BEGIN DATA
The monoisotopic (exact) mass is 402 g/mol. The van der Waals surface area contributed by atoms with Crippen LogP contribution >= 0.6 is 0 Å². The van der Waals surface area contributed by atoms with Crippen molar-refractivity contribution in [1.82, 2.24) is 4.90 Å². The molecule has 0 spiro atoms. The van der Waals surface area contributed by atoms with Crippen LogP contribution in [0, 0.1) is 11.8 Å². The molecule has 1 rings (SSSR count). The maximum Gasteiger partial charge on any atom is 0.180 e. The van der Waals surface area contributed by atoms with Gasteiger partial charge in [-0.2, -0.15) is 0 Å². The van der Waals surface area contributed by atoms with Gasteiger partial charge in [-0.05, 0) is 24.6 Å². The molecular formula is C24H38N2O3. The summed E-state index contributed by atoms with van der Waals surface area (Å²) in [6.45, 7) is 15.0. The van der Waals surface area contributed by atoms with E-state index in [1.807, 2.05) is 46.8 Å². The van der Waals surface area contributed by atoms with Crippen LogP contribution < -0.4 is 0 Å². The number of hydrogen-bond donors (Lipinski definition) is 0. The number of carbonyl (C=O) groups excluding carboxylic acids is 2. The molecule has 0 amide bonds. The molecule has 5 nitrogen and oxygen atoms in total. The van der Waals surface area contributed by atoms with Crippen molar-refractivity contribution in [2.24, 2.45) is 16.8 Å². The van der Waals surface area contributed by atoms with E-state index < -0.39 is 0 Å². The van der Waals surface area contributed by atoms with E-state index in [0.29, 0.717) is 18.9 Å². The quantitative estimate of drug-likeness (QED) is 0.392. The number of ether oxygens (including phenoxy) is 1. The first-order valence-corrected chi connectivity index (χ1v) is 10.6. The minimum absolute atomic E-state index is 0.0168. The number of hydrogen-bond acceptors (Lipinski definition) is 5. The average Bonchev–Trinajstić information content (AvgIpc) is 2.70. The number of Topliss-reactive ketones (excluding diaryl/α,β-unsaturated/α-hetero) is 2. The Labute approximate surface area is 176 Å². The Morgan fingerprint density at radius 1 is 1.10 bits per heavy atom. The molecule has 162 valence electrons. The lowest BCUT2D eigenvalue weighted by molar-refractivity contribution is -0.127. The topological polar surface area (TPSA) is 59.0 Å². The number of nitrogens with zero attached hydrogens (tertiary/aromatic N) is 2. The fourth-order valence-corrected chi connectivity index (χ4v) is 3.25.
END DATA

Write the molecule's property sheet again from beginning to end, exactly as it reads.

The monoisotopic (exact) mass is 402 g/mol. The van der Waals surface area contributed by atoms with Crippen LogP contribution >= 0.6 is 0 Å². The van der Waals surface area contributed by atoms with Crippen molar-refractivity contribution in [1.82, 2.24) is 4.90 Å². The molecule has 0 spiro atoms. The van der Waals surface area contributed by atoms with Crippen LogP contribution in [0, 0.1) is 11.8 Å². The molecule has 1 rings (SSSR count). The maximum Gasteiger partial charge on any atom is 0.180 e. The van der Waals surface area contributed by atoms with Gasteiger partial charge in [-0.2, -0.15) is 0 Å². The van der Waals surface area contributed by atoms with Gasteiger partial charge in [-0.05, 0) is 24.6 Å². The molecular formula is C24H38N2O3. The summed E-state index contributed by atoms with van der Waals surface area (Å²) in [6.45, 7) is 15.0. The van der Waals surface area contributed by atoms with E-state index in [1.807, 2.05) is 46.8 Å². The van der Waals surface area contributed by atoms with Crippen LogP contribution < -0.4 is 0 Å². The number of hydrogen-bond donors (Lipinski definition) is 0. The number of carbonyl (C=O) groups excluding carboxylic acids is 2. The molecule has 0 amide bonds. The molecule has 5 nitrogen and oxygen atoms in total. The van der Waals surface area contributed by atoms with Crippen molar-refractivity contribution in [2.24, 2.45) is 16.8 Å². The van der Waals surface area contributed by atoms with E-state index < -0.39 is 0 Å². The van der Waals surface area contributed by atoms with E-state index in [0.29, 0.717) is 18.9 Å². The quantitative estimate of drug-likeness (QED) is 0.392. The number of ether oxygens (including phenoxy) is 1. The first-order valence-corrected chi connectivity index (χ1v) is 10.6. The minimum absolute atomic E-state index is 0.0168. The number of hydrogen-bond acceptors (Lipinski definition) is 5. The average Bonchev–Trinajstić information content (AvgIpc) is 2.70. The number of Topliss-reactive ketones (excluding diaryl/α,β-unsaturated/α-hetero) is 2. The Labute approximate surface area is 176 Å². The Morgan fingerprint density at radius 1 is 1.10 bits per heavy atom. The molecule has 162 valence electrons. The lowest BCUT2D eigenvalue weighted by molar-refractivity contribution is -0.127. The topological polar surface area (TPSA) is 59.0 Å². The number of nitrogens with zero attached hydrogens (tertiary/aromatic N) is 2. The fourth-order valence-corrected chi connectivity index (χ4v) is 3.25.